Sindora siamensis (Fabaceae, Caesalpinioideae), is a lovely name for a rather common but overlooked tree with a magnificent wood. After six years of waiting the Dokmai Garden saplings now display their first flowering buds ever:
The flowering buds are green and club-like. The buds may resemble flowers with many stigmata, but the hairs are situated on the sepals. The sugary droplets attract ants which may kill pests eating the flowering buds.
The leaf of ‘makha tae’ Sindora siamensis (left) is quite similar to that of its relative ‘makha’ Afzelia xylocarpa (right). Sindora siamensis has longer, leathery, leaflets reminding one of Rhododendron leaves, while Afzelia xylocarpa has thinner, softer and smaller leaves. The bark of a Sindora siamensis sapling is yellowish without clear lenticels, while grey and with many horizontal lenticels in young Afzelia xylocarpa bark.
Although the wood is durable, termite resistant, beautiful and so useful for furniture or even construction, I doubt future carpenters will know much about its qualities. While the tree is still known to Thai lowland farmers, city Thais always look puzzled when I explain this is not ‘makha’, but ‘makha tae’. The circular pods are edible when green, but neither timber nor fruits are the reasons we grow the tree here at Dokmai Garden. We do not grow it to fit it into a landscape design either, we grow it for its own sake, because we love it. To explain we grow some plants not for colour nor for money nor for food is difficult, love is hard to explain. We respect species that grew on Earth before the dawn of man, species that do not need man for its survival, species in which every structure has a meaning; i.e. promoting survival and reproduction, and are not a result of artistic selection.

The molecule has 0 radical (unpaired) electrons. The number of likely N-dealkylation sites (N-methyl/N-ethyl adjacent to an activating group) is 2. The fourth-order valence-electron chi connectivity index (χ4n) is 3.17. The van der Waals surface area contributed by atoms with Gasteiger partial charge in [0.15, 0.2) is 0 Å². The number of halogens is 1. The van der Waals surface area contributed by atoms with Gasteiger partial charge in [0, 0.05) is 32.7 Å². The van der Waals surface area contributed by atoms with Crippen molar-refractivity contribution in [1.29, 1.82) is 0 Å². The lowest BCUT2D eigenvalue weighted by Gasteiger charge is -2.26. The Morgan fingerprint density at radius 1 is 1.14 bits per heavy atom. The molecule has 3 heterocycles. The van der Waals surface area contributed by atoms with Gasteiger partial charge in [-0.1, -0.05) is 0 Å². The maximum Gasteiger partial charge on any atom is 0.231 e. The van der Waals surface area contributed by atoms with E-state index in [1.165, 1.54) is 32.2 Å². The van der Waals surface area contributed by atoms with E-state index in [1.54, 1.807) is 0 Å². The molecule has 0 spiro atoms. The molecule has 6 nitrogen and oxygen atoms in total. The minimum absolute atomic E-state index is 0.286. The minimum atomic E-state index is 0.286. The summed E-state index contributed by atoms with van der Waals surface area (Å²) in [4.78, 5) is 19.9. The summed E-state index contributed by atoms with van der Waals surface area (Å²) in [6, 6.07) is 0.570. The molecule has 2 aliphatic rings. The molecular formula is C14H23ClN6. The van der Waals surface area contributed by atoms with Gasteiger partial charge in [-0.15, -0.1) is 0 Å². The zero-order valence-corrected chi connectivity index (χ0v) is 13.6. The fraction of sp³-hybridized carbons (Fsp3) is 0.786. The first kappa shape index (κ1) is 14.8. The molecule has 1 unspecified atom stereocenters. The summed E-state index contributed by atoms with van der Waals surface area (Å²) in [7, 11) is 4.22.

There are about 18-20 species of Sindora, all from Southeast Asia. Three species occur in Thailand. While Afzelia xylocarpa is well adapted to dry environments, Sindora siamensis prefers it a bit more wet and can sometimes be seen as solitary trees near rice fields, such as in Ketsanee’s hometown Roi-Et. The genus name Sindora was coined by the Dutch-German botanist Friedrich Anton Wilhelm Miquel (1811-1871). It is a Latinized form of ‘Sindur’, an Indonesian name for various Sindora trees. An English name for this particular species could be ‘Siamese Sindora’.
I hope these pictures will intrigue our local readers to look out for it. It probably grows not too far from your house if you live on the Thai countryside. What used to be an anonymous green during a dog-walk, may now stand out as a valuable timber with edible fruits, and her name is Sindora!
Update on May 6th: Flowering Sindora!
Text & Photo: Eric Danell